W3C home > Mailing lists > Public > www-html@w3.org > July 2000

Re: Doctype detection

From: Daniel Hiester <alatus@mail.earthlink.net>
Date: Thu, 27 Jul 2000 11:13:04 -0700
Message-ID: <001501bff7f6$54f326a0$0100a8c0@distant>
To: <www-html@w3.org>
Mathew Brealy said:
"Microsoft owns the browser market and can do what it
likes. If it released a compliant browser, this would not affect its
market share, on the basis that most people get Internet Explorer with
their computer, and do not even realise that other browsers exist (and
also on the fact that it is popular for its interface more than its
levels of support for CSS and HTML). The people who have created crappy
sites would very soon fix them if they started looking bad in Explorer.
If they chose to follow this root the web would be standards-compliant
within a couple of years."

Microsoft is more concerned about Money. There are people who pay them money
for Intranet "solutions," and thus, that is their priority. Because they've
been paid to provide these solutions, they will not, and cannot provide a
compliant browser, because, unfortunately, their proprietary extensions work
in ways similar, but different from, W3C specs. It's impossible to support
both in the same renderer. (disclaimer: I'm not affiliated w/ Microsoft,
this is merely my loose understanding of the scenario, please take it only
as that, if I'm wrong, you have every right to gently correct me)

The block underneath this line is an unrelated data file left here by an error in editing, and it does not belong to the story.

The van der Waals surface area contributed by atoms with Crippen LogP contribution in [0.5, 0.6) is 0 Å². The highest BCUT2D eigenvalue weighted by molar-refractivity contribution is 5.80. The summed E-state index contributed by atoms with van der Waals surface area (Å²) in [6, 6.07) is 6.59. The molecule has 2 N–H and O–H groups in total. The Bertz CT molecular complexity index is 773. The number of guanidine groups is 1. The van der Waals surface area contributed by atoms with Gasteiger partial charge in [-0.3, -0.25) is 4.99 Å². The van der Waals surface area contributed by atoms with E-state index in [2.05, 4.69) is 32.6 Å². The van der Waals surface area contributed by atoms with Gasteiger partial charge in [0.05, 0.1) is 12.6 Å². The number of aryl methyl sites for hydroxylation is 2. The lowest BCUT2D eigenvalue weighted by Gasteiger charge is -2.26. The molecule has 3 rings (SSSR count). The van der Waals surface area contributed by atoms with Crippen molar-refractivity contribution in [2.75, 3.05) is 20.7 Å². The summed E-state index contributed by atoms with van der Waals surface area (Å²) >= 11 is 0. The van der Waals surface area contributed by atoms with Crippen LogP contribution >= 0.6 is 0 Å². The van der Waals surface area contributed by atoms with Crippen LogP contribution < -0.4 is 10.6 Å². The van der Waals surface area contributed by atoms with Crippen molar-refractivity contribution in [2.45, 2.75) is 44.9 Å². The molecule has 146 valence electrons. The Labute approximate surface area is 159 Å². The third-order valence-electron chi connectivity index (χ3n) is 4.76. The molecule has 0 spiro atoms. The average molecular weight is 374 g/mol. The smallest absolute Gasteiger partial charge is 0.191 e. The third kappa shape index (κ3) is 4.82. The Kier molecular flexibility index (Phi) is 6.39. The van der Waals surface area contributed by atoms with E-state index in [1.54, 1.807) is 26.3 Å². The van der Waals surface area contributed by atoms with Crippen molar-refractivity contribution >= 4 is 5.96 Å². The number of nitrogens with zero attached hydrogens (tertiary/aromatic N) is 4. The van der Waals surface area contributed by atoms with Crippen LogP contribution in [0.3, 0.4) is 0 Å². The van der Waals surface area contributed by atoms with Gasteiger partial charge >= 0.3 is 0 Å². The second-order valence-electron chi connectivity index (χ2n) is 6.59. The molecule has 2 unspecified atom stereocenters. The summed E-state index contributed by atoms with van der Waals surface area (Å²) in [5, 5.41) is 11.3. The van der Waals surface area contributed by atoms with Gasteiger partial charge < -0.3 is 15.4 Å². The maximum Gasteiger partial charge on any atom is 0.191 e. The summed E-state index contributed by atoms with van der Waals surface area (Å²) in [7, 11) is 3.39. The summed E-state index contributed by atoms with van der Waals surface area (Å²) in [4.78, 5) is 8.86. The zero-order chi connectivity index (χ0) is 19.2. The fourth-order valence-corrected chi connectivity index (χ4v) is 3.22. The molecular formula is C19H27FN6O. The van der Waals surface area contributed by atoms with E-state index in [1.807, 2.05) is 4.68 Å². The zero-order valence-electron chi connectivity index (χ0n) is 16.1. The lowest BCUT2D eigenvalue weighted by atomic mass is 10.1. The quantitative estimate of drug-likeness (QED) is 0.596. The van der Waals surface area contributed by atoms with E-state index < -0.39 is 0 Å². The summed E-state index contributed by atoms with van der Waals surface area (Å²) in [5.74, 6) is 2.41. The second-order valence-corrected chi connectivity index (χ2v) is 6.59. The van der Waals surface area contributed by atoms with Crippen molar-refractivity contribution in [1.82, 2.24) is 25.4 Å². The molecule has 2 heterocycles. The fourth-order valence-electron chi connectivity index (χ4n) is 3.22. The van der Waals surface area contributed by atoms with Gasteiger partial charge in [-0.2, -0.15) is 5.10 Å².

Windows IE's CSS support was bar-none the best until this year, but I'm sure
we all know this.

Mathew Brealy also said:
"If they must, the only way this should be implemented is via a HTTP
header (and http-equiv). It is vital that the default be correct, rather
than bug, mode - as I said above, sites would change in a flash if
Explorer was compliant (and this would do Microsoft a lot of good too I
might add)."

The idea is interesting, but I thought that:
a.) XHTML is sent as text/html and I am, for one, unaware of any plans to
change this
b.) not everyone has control over HTTP headers (like the millions of people
who use free webspace services like Geocities et al.)
c.) it's not in the spec

What's more, I don't see how there's a difference in the end-result if a UI
chooses between "quirk mode" (I like to call it "legacy mode") via means of
HTTP headers, or a doctype declaration, except for the fact that doctype
declarations are in the XHTML specs.

I seriously doubt that XHTML 1.1 could be correctly rendered in "legacy
mode." That's my bottom line. Am I missing something?

Received on Thursday, 27 July 2000 14:10:38 UTC

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